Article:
# Why do lighter pendulums come to rest faster than heavier ones?

I've been reading this website, which stated:

All pendulums eventually come to rest with the lighter ones coming to rest faster.

I have been taught the mass of a pendulum does not affect its frequency/period, but why does mass affect the time taken for a pendulum to come to rest?

Since we're talking about simple pendulums, we can assume the damping force is somewhat small and say $$x(t)=Ae^{-(b/2m)t}\cos(\omega't+\phi)$$ Where $$x$$ is the position as a function of time, $$A$$ is the initial amplitude of the pendulum, $$b$$ is a constant such that the frictional force is $$F=-bv$$, and $$\omega'=\sqrt{\omega^2_0-\frac{b^2}{4m^2}}$$ (on a side point, note that this indicates that for the same pendulum length and mass, the damped one will have a lower frequency than an undamped one, and this difference in frequencies between damped and undamped oscillators is dependent upon the mass). Clearly, decreasing the mass will decrease the exponent of $$e$$, so you'll see a 'faster' decay.

This makes sense intuitively: as mentioned, the damping friction is $$F=-bv$$, which is indpendet of the mass, and since $$F=ma$$, we visualize that the same force will cause a lower deceleration/acceleration for a smaller mass.

Because I like diagrams, here's a chart for you:

The continuous lines plot the exponential decay; the dotted lines are the actual displacements for a simple pendulum with $$A=0.15\ \rm m$$, $$l=1\ \rm m$$ (small angle approximations are valid), and $$b=5$$. The black line corresponds to a mass of $$15\ \rm kg$$, and the cyan line is for $$5\ \rm kg$$.

• Thank you. Could I ask of the source of the graph? – George Tian Oct 11 '18 at 12:19
• @GeorgeTian I made it with mathplotlib/python. But I threw it together while doing my homework, so the code isn't very clean, I'm afraid. If you'd like, I could send it to you over a chat, but I don't want to add that to the post itself. – Chair Oct 11 '18 at 12:31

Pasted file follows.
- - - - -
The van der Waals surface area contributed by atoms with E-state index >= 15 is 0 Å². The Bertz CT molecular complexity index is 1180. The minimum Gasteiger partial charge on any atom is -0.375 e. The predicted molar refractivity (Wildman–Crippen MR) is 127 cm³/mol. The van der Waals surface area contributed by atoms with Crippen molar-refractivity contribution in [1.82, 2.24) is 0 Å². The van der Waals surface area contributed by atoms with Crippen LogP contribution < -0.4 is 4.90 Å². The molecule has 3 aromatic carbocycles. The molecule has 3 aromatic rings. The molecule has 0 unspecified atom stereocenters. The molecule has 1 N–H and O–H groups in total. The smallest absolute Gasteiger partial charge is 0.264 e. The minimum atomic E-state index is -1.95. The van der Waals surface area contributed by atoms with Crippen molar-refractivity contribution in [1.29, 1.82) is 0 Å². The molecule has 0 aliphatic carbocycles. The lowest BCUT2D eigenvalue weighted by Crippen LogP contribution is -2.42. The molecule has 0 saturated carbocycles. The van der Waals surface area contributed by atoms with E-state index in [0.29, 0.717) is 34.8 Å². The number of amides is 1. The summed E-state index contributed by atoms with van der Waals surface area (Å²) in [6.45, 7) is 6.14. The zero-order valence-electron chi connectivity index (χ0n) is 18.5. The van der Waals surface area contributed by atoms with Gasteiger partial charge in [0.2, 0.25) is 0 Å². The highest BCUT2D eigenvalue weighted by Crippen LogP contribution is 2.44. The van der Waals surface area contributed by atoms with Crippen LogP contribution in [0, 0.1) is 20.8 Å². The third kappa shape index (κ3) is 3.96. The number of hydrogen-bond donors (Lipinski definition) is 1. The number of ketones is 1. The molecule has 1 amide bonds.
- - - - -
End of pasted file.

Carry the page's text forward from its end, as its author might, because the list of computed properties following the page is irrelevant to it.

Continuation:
• Well I have a variable graph on desmos: desmos.com/calculator/zstwnu0a7z – harshit54 Oct 11 '18 at 15:46
• @HarshitJoshi Hmm looks like you've clubbed together the $b/2m$ term, which makes it difficult to use while answering the question about the effect of the mass. – Chair Oct 11 '18 at 15:58
• I see your point. The graph might be useful to someone else though. – harshit54 Oct 11 '18 at 16:02

Suppose that you have two pendulums including the bobs of the same dimensions but made of materials with different densities.
If the bobs are displaced by the same amount then the bob made of the material with the larger density will have more gravitational potential energy and therefore will need to lose more energy before coming to rest.
Given that the major loss of energy will be due to air resistance and the aerodynamic shape of the two pendulums is the same the pendulum with starts with the greater amount of energy will take a longer time to come to rest.

The relaxation to equilibrium is predominantly a frictional effect, and the most obvious source is air resistance. The frictional force is written $$-\gamma v$$ where $$v$$ is the velocity and $$\gamma$$, the friction coefficient, depends on the dimensions of the pendulum bob and the viscosity of air (not on the particle mass). In the equations of motion (the Langevin equation) $$m\dot{v}=-\gamma v + \text{conservative forces} + \text{random force terms}$$ this naturally leads to a relaxation timescale $$\tau=m/\gamma$$. For simple damped harmonic motion, it is usually possible to neglect the random force terms, and the conservative forces are the usual harmonic ones.